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Environmental Factor

Environmental Factor

Your Online Source for NIEHS News

July 2017

Papers of the month

Baby teeth may link autism and heavy metals

NIEHS grantees reported that baby teeth from children with autism contain more lead and lower amounts of the essential nutrients zinc and manganese compared with baby teeth from children without autism. The new findings suggest that autism risk may be influenced by differences in early life exposure to metals and how a child’s body processes them.

The researchers studied twins to help control genetic influences and explore environmental contributors. Participants included 32 pairs of twins and 12 individual twins. The twins had one sibling with autism, both siblings with autism, or neither with autism. The researchers used a method called laser ablation-inductively coupled plasma mass spectrometry to analyze the metal uptake in the teeth’s growth rings, which correspond to different developmental periods, including the prenatal period.

Analyses of the baby teeth revealed that the children with autism exhibited higher lead levels in the prenatal period and in the first five months after birth compared with children without autism. The children with autism also exhibited lower zinc levels during the third trimester and lower manganese levels both prenatally and after birth, with the highest deficiency seen four months after birth. The researchers said that replication in larger studies is necessary to confirm the connection between metal uptake and autism.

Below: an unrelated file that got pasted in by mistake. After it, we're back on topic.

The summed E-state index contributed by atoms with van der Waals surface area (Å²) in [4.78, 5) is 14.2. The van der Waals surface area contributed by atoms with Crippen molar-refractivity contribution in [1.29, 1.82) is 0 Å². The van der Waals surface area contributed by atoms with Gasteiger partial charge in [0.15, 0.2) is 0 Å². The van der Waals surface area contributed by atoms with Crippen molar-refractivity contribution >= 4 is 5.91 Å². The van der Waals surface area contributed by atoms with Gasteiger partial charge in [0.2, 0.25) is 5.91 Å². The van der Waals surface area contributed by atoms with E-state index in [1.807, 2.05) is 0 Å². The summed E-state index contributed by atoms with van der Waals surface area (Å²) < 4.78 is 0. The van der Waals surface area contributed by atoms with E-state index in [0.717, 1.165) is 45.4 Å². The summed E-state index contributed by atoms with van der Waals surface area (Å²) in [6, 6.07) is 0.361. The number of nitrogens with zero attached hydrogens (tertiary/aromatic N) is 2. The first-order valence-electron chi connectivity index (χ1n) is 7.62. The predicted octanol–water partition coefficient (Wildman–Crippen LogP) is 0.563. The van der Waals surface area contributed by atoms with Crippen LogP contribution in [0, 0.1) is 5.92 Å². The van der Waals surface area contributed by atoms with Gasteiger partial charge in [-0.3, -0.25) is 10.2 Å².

CitationArora M, Reichenberg A, Willfors C, Austin C, Gennings C, Berggren S, Lichtenstein P, Anckarsater H, Tammimies K, Bolte S. 2017. Fetal and postnatal metal dysregulation in autism. Nat Commun 8:15493.

Pesticides for flower harvest linked to neurobehavioral effects in children

A study, funded in part by NIEHS, found that changes in short-term neurological behaviors in children were associated with the peak pesticide spraying season before the Mother’s Day flower harvest. The findings are among the first to suggest that in children who are not flower workers, a peak period of pesticide use may temporarily affect neurobehavior.

To find out if insecticides commonly used to treat flowers for pests affected the neurobehavior of children, the researchers examined 308 children, 4 to 9 years old, who participated in the Secondary Exposure to Pesticides among Children and Adolescents study. The children lived in flower farming communities in Ecuador, but they did not actually work on the farms. The researchers conducted behavioral and blood tests on the children twice — before the time of peak Mother’s Day flower production and between 63 and 100 days after harvest.

Organophosphate insecticides exert their toxicity by inhibiting the enzyme acetylcholinesterase (AChE), which regulates the neurotransmitter acetylcholine. The blood tests showed that AChE activity was lower in children examined sooner after Mother’s Day than in those examined later, indicating that the pesticides were reaching the children. Children tested closer to Mother's Day also exhibited lower performance for most neurobehavioral areas, including attention and inhibitory control, visuospatial processing, and sensory motor skills, compared with children examined later.

The researchers noted that because the study collected and analyzed data for distinct groups of children at specific points in time, future work needs to assess exposure before, during, and after the peak periods.